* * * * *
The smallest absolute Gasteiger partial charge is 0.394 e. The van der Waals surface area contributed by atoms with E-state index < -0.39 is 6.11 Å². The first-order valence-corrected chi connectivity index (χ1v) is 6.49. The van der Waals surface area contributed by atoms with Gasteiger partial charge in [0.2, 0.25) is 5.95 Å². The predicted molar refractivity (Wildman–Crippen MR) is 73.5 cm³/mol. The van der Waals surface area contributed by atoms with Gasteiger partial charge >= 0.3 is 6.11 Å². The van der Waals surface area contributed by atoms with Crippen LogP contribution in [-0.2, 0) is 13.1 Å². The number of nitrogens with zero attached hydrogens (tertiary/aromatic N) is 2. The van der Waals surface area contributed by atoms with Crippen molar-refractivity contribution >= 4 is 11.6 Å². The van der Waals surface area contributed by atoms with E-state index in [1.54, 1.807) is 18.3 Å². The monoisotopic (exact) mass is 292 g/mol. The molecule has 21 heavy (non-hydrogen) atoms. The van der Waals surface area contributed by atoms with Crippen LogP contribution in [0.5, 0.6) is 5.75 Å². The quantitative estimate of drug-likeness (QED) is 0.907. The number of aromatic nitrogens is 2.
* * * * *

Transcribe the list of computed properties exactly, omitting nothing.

The smallest absolute Gasteiger partial charge is 0.394 e. The van der Waals surface area contributed by atoms with E-state index < -0.39 is 6.11 Å². The first-order valence-corrected chi connectivity index (χ1v) is 6.49. The van der Waals surface area contributed by atoms with Gasteiger partial charge in [0.2, 0.25) is 5.95 Å². The predicted molar refractivity (Wildman–Crippen MR) is 73.5 cm³/mol. The van der Waals surface area contributed by atoms with Gasteiger partial charge >= 0.3 is 6.11 Å². The van der Waals surface area contributed by atoms with Crippen LogP contribution in [-0.2, 0) is 13.1 Å². The number of nitrogens with zero attached hydrogens (tertiary/aromatic N) is 2. The van der Waals surface area contributed by atoms with Crippen molar-refractivity contribution >= 4 is 11.6 Å². The van der Waals surface area contributed by atoms with E-state index in [1.54, 1.807) is 18.3 Å². The monoisotopic (exact) mass is 292 g/mol. The molecule has 21 heavy (non-hydrogen) atoms. The van der Waals surface area contributed by atoms with Crippen LogP contribution in [0.5, 0.6) is 5.75 Å². The quantitative estimate of drug-likeness (QED) is 0.907. The number of aromatic nitrogens is 2.